IMPRACTICAL IDEALISM: Michael Nauman
, the editor of the German weekly "Die Zeit," has a piece in the NYT that wastes no time becoming disjointed:
In June 1981, Israel's prime minister, Menachem Begin, ordered a posse of F-16 jets to take out Saddam Hussein's two nuclear reactors. With vast petroleum reserves, Iraq had no imaginable need for nuclear energy — except to make bombs. And Mr. Hussein had openly declared his intention to attack Israel.
Publicly, Begin was scorned for his outrageous breach of international law. Privately, however, many politicians agreed: Why not destroy Iraq's potentially murderous nuclear toys? Mr. Hussein did go on to start two wars. But he lost both, and if he had been armed with nuclear bombs world history could have taken a very ugly turn.
However, while the man is dangerous and crazy, we do not know that he has weapons of mass destruction. He seems to have had precious little connection to Sept. 11. His army has been destroyed. Therefore, two decades after Begin's attack, America's European allies would deplore a repetition of the Persian Gulf war. Their doubts are born from an ingrained sense of realpolitik. Europe learned a lesson in World War I: slipping into a conflict, with no clear moral sense of one's mission or of the likely military outcome, became a basic fear. Europeans' great source of anxiety was the prospect of being caught in an uncontrollable military escalation.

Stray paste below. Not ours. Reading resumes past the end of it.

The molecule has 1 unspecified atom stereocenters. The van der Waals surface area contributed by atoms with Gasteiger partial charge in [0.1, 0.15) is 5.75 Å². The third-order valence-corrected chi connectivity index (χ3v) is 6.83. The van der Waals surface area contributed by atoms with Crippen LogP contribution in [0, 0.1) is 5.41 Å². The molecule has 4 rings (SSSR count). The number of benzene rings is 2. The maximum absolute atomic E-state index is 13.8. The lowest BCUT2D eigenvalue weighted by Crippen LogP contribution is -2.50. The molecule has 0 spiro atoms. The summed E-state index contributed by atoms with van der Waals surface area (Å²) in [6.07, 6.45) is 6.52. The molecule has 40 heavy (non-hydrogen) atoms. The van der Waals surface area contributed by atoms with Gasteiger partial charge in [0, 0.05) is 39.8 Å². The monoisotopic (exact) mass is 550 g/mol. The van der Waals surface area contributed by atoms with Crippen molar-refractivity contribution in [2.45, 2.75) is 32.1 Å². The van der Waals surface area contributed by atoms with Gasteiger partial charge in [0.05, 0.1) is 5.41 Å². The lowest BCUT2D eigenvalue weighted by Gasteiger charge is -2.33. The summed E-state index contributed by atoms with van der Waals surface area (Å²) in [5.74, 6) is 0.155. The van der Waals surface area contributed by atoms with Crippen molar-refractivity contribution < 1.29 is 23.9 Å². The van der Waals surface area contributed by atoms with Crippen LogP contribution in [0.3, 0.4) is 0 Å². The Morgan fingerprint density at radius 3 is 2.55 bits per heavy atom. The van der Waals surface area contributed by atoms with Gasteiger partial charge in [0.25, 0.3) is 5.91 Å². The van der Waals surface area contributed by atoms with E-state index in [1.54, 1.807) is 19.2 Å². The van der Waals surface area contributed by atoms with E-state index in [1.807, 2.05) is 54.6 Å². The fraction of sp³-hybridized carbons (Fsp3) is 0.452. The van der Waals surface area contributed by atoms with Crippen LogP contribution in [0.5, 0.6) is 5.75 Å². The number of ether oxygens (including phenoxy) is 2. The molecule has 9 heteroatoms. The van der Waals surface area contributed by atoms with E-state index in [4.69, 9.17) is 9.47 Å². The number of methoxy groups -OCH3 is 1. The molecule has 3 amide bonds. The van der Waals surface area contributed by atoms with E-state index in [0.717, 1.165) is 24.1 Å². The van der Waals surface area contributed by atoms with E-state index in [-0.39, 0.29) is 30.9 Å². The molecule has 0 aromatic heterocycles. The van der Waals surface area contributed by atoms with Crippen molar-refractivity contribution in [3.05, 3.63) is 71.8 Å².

So: 1) Israel's actions in 1981 were appropriate and helped save the world from a nuclear-armed Saddam, 2) Saddam remains "dangerous and crazy" (and is indisputably subordinating his country's welfare to the pursuit of weapons of mass destruction), and 3) therefore, we should not move against him now. Did I miss something?
More importantly, Nauman's explanation for European reluctance is, in my opinion, completely off-base. The reluctance to move against Saddam is not grounded in realpolitik
. It is grounded in a peculiar, legalistic form of idealism - alluded to in Nauman's comment that Saddam appears to have little connection to September 11. The argument for removing Saddam now is a prophylactic one - grounded solely in arguments of national self-interest. The Europeans (and U.S. Democrats, for that matter) approach the question of removing Saddam from a legalistic perspective - i.e., has he committed a specific wrong against the U.S. which gives it the right to oust him? The founders of realpolitik
no longer recognize the rationale of raison d'etat